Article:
Joseph Smith III on Revelation

This article was published in The Saints Herald 53:393, and is an address given in Independence, Missouri on April 18th, 1906.

In conversation with a reporter this morning, who was questioning me in regard to revelation – now I could not explain to him all the peculiarities of revelation in my own experience. But he remarked to me that it was a singular thing; he had been among the people, and says, “Your people here are all a strong, healthy, clean people. There is no evidence here of that kind of disease that we suppose usually goes with trances such as catalepsy and the like.” He looked at me and asked my age, and I told him. He said I did not look like a man that could be overcome in that kind of way.

I never was taken in a trance, but the influence of revelation upon me has always been to quicken, to make vivid and clear. And my understanding of revelation as we have it, is that every man stands before God upon his individual responsibility, and his individuality never will be taken from him unless he himself consents to it. And if he does, he opens the avenues of his soul for the incoming of a spirit that will ruin him.

I would like to repeat that so you will understand it. The inspiration of the gospel of the Son of God, and the inspiration of his Spirit quickens, revivifies, and puts a man nearer to the influences of life, nearer to his Maker and the Savior than any other period or periods of his existence. And every man standing before God and receiving of this inspiration, whether it is in the stand or wherever it may come, or what occasion, his increased vitality and vigor for life spiritually is before God and his identity, his individuality, will never, never be taken from him unless he willingly opens the gate to the incoming of other spirits. And if he does that he does it for his ruin.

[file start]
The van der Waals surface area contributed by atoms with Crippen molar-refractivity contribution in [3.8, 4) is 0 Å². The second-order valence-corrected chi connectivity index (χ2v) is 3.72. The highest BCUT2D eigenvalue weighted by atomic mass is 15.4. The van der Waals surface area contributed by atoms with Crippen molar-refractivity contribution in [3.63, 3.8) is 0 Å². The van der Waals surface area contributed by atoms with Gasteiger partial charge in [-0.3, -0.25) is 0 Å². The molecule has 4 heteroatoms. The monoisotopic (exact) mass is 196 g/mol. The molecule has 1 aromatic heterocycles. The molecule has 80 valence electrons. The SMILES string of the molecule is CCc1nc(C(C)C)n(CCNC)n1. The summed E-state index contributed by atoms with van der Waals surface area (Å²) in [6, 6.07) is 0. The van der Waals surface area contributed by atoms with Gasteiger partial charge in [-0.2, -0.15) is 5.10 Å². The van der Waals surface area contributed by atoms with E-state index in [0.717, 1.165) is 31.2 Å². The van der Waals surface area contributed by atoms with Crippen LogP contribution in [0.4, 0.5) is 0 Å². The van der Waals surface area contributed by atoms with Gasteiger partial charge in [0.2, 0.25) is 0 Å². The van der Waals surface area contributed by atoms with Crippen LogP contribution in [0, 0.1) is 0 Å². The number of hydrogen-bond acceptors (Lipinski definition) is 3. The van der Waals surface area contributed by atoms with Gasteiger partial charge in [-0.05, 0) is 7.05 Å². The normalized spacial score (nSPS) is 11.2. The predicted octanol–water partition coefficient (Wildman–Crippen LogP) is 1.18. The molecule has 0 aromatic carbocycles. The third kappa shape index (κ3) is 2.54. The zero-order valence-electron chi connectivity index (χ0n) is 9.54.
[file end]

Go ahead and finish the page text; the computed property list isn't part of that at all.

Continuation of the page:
Now, to make a part of this plain to you, you may have noted – some of us have read it – an effort made by the scientific men to account for Mormonism upon the hypothesis that the Smith family were a family of cataleptics. In other words they were subject to cataleptic fits. I am seventy-four years nearly, and I ever had a cataleptic fit, or any fit (unless I was angry) in my life, and I do not know one of the family that ever had.

That is what science has undertaken to do for us. But the plain common-sense facts of the principle of light and instruction, and the fervor of God’s Spirit given to earnest men, honest men who are engaged in an honest avocation of spreading the gospel of peace among mankind, secures them against such a thing as that. …

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